Also explain to her that bikes last a Looong time, so a bike is an investment more than a plain purchase. It is better to buy the right bike with good quality components which you will enjoy for years than to try to save a few bucks now and regret it later over and over. An extra few hundred now is fifty cents a day for the next two years ... better to spend fifty cents than to regret not buying the right bike every day for the next two years.

naturally since I don't know you or your wife, I have no idea if this is good or bad advice, but it is the best I could give based on my own experiences. Good luck.
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Old 06-17-16, 10:07 AM
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Having gone through this with my then-girlfriend, the only good advice is have a general starting point (you already seem to have one, alternatively, if she likes the Dolce, why not start there?) and start having her sit on bikes and test them out. If yours is anything like mine, she'll start working out what she likes and dislikes about each, settling on something you would have never considered after coming up with a bunch of necessities that would have never made your list and be quite happy with it. Don't discount women's specific bikes, they exist for a reason, but also realize there is nothing saying she must be on one.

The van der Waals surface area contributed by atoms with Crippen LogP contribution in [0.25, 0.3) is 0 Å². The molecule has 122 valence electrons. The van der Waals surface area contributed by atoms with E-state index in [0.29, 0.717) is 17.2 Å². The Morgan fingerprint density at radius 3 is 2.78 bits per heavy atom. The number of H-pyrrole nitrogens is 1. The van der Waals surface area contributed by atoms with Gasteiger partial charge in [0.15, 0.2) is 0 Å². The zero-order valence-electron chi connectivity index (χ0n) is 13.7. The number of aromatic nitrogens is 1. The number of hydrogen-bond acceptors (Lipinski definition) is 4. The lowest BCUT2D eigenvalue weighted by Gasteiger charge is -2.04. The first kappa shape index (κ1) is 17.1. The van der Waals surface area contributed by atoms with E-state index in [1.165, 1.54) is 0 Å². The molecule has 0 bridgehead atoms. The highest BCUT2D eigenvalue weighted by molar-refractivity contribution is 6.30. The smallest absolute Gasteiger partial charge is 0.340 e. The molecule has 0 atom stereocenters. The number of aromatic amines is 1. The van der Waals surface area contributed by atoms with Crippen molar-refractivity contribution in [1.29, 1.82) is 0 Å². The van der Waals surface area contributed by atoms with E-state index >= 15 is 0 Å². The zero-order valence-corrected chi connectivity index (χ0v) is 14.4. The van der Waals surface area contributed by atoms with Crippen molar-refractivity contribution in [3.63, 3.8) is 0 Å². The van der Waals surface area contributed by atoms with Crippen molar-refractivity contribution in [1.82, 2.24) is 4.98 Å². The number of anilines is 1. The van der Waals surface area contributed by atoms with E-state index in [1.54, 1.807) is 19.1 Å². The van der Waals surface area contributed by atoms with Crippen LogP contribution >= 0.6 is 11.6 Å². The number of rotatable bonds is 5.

Truth be told, the distances you are doing can be accomplished by most bikes. Tires are easily swapped out for various conditions/skills, so long as you give a bit of thought to clearance. The girlfriend was nervous about going from 40mm gravel tires on her hybrid to 32mm smoother tires, but after a couple rides she was just fine with it. As to what can take them, a quick eyeball should give you an idea of how much bigger you can get (looking at the current tire size and the clearance it has), and if you get it narrowed down to a couple models, internet searches or the salesman can give you a ideas as to what has successfully been fit.